I am currently reading my annotated copy of Mirrors & Windows, American Photograph since 1960 by John Szarkowski. Which discusses aspects of photography in the 1950’s which influence if not set the stage for contemporary photography in the 1970’s (book published in 1978). In retrospect, my habit of making a bunch of notes both in pencil and ink on a first edition book may not be very laudable.
Most interesting is Szarkowski’s discussion about the divergent work of Minor White and Robert Frank, and for me, perhaps precursors for today’s photographers & photographs. And of course, the implications for my own work. The way that Szarkowski discusses both White and Frank and the then current practitioners in the late 70’s, is helping me understand the critical language used to discuss current photography.
FYI, White, along with Walter Chappell, it is the “romantic view“, as an evolutionary of Stieglitz and subsequently Weston; a love for the eloquently perfect print, intense sensitivity to mystical content of the natural landscape and minimal interest of man as a social animal. Subsequent photographers per Szarkowski categorization in this path are Paul Caonigro, Jerry Uelsmann, Danny Lyon, Ralph Gibson, Judy Dater, Robert Mapplethorpe and Robert Rauschenberg.
And for a long while, I could easily categorize my own natural landscape photography in this philosophical path. And seeing Lewis Baltz’s construction photographs in this group, gives me pause to re-think if perhaps my current urban landscape photographs are perhaps still in line with this romantic view.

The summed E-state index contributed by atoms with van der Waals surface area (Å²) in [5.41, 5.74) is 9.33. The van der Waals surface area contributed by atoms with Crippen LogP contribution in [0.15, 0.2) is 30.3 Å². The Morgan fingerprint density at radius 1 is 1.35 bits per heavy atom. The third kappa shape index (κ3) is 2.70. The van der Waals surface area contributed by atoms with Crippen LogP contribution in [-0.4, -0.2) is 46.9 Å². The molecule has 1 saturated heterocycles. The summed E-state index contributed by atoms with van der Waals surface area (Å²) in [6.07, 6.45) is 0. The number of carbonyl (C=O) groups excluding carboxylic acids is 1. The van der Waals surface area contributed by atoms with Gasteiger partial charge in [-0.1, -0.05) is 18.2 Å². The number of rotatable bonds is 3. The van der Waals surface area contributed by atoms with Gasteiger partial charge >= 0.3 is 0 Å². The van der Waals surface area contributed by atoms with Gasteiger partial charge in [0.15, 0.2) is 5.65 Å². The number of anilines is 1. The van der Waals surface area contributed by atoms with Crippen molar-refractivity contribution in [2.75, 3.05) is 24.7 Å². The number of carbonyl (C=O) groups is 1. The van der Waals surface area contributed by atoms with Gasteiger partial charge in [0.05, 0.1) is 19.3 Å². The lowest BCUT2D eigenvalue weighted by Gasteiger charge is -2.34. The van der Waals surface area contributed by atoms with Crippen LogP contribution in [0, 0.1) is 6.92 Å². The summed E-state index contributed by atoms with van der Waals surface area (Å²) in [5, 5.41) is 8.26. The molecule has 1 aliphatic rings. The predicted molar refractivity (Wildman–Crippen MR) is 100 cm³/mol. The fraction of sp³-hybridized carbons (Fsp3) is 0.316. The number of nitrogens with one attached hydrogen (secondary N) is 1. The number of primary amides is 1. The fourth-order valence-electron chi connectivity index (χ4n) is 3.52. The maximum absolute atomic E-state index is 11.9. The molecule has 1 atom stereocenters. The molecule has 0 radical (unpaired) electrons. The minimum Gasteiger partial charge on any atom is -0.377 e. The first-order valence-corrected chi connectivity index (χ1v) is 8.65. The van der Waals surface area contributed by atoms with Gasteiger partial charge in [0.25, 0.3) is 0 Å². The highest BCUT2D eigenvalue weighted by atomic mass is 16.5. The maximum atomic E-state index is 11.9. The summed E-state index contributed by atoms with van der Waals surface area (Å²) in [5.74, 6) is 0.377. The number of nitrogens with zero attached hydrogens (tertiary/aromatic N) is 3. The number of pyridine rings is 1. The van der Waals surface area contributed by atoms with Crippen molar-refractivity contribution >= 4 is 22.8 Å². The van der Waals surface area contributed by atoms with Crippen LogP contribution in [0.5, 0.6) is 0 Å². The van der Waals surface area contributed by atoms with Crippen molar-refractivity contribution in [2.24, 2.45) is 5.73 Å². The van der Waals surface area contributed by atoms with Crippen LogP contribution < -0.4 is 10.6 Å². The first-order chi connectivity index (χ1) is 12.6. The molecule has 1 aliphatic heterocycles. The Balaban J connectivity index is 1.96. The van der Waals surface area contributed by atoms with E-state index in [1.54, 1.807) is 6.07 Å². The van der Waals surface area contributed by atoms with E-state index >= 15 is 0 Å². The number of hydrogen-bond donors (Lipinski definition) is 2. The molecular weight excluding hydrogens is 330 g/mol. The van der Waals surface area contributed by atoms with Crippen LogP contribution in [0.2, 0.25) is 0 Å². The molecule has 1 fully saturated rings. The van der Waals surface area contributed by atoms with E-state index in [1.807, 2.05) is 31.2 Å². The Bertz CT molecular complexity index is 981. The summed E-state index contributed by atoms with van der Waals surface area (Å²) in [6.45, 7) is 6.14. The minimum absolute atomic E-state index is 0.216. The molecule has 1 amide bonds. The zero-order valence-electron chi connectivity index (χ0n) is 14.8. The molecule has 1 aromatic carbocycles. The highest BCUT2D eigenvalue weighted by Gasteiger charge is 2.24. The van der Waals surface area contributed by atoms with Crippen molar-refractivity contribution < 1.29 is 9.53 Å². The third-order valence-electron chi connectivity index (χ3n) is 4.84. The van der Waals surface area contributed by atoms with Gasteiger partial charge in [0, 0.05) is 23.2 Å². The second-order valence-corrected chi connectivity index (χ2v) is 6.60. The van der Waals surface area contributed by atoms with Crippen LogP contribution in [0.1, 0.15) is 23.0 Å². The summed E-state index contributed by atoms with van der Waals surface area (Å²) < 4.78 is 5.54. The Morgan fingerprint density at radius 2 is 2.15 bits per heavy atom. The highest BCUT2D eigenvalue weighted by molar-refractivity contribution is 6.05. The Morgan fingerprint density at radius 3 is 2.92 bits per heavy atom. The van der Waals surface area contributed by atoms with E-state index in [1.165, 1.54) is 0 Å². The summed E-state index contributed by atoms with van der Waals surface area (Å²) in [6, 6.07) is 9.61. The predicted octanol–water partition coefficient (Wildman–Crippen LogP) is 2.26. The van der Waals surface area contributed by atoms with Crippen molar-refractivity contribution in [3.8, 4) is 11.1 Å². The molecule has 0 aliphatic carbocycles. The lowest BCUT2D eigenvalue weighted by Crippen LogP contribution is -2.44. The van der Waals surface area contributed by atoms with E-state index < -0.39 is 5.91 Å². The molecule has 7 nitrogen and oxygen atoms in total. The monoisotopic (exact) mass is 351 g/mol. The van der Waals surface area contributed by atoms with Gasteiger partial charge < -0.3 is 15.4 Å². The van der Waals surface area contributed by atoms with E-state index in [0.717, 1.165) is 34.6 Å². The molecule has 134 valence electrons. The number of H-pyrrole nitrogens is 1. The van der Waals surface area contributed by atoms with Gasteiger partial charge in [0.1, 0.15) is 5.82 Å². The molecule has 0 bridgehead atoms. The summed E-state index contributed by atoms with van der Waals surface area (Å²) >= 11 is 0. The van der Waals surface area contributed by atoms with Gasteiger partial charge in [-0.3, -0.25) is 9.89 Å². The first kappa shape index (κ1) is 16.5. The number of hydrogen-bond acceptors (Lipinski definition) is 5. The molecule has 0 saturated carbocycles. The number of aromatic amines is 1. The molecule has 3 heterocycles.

Then there are the photographs of Robert Frank who provided a “searing personal view of this country (Frank is Swiss for those not familiar with his background) during the Eisenhower years. Frank is the vanguard for the “Realist view“, providing a “sophisticated social intelligence, quick eyes and a radical understanding of the potentials of the small camera, which depended on good drawing rather than on elegant tonal description.” As stated by Szarkowski, in the realist view, “the world exists independent of human attention, contains discoverable patterns of intrinsic meaning and they by discerning these patterns, forming models or symbols of them with the materials of this art, the artist is joined to a larger intelligence.”
And of course, the realist view in the 1970’s that of Gary Winogrand, Henry Wessel, Tod Papageorge, Diane Arbus, Lee Freidlander, Robert Adams, Stephen Shore, William Eggleston, Edward Ruscha and Joel Meyerowitz. And I guess, not surprising for me, there are some photographers whose work I identify with as someone whom I thought were doing some interesting work, which I feel inspired some of my own urban landscape photographs.
By I appreciate that Szarkowski also notes that both of these photographers are not purely one or the other, that you can find aspects of both thoughts in the others work. In other words, you are not purely realistic or romantic, but some blend of these and somewhere on the pendulum as it swings back and forth through and during your life.
And so I continue to re-read this book, which also motivated me to purchase a used copy of John Szarkowski’s discussion of Eugene Atget. What the heck, if I am going to be writing my thoughts in the margins, why worry about a pristine new book, eh?
Best regards, Doug